The new green is on the trees and the forest floor in front of me. Vibrant blues and startling yellows burst from hidden recesses in the leaves of last year. And Faye of the Forest is perched on the deck railing beyond my window.
It’s raining, but she sits there, adjusting her hair, inspecting her nails, and smiling. I step to the open door and ask, “What are you smiling about?”
“Why not?” she asks in return. “It’s a lovely day leading to an energizing season.”
“Energizing? Agonizing,” I counter. “Don’t you realize millions of young Americans in high schools and colleges are talking to counselors or searching the web to find out what different jobs in different places pay?”
“Yes,” Faye’s smile expands. “Youth setting out on uncertain paths. How romantic.”
“About as romantic as patches of poison ivy along their path,” I reply.
“Oh, don’t worry,” she cautions. “They’ll find their way.”
“Perhaps,” I pause. “Have they been prepared to understand the difference between means and medians?”
“What are you talking about?” she laughs.
“Exactly!” I shout. “Do the counselors know the difference? Do the websites explain the data they display?”
No answer, so I continue. “The average or mean annual pay for a job in Indiana is $45,290 (35th in the nation). The mean figure reflects the higher paying jobs. But the more realistic figure is $35,730 or the median pay (37th in the U.S.) which tells us that half of our Hoosier jobs pay more than that amount while half pay less.”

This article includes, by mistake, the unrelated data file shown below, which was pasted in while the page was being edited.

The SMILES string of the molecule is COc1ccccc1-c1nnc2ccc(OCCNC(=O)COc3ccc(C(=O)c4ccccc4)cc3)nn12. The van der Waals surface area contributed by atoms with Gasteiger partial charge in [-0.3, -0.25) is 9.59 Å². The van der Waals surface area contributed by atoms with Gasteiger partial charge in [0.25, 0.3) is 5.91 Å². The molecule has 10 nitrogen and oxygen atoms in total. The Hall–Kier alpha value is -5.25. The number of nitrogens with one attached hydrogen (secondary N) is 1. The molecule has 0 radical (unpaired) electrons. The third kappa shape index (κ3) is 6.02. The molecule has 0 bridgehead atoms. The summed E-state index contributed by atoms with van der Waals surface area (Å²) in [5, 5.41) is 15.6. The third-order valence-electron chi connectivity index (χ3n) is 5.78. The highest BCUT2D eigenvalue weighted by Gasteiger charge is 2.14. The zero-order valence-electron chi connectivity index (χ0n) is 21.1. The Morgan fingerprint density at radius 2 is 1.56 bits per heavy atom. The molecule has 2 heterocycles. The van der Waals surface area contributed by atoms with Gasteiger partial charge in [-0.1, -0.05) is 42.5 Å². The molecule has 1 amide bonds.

“Yes,” Faye concedes. “Young people could be confused and misled by that difference. But there’s nothing new in that. We’ve known it for years.”
“Agreed,” I agree. “But do our young job seekers and their counselors know that entry-level Hoosier jobs put you on a lower track than jobs elsewhere?”
“How do you know that?” Faye asks.
“The spread between the mean pay in Indiana and the median pay approaches $9,600 (27%), but nationally it is over $13,300 (34%),” is my response.
“But that doesn’t matter,” she objects. “The cost of living in Indiana is less than many places with higher pay.”
“Oh, no! You too?” I cry.
“Are you saying that isn’t true?” she demands.
“It’s true, but irrelevant,” I assert. “What you earn determines how much you can pay for housing. Your pay is set by your employer based on the value you create for the company. We live in international markets. Thus, many of us are paid based on the value of our products or services in those markets.
“If you were paid more, you could afford more housing. It’s your pay that counts, not the prices landlords and homebuilders want to charge you.”
Faye looks at me as if I were a museum exhibit. “I don’t have to believe that,” she says and drifts away on a cool breeze.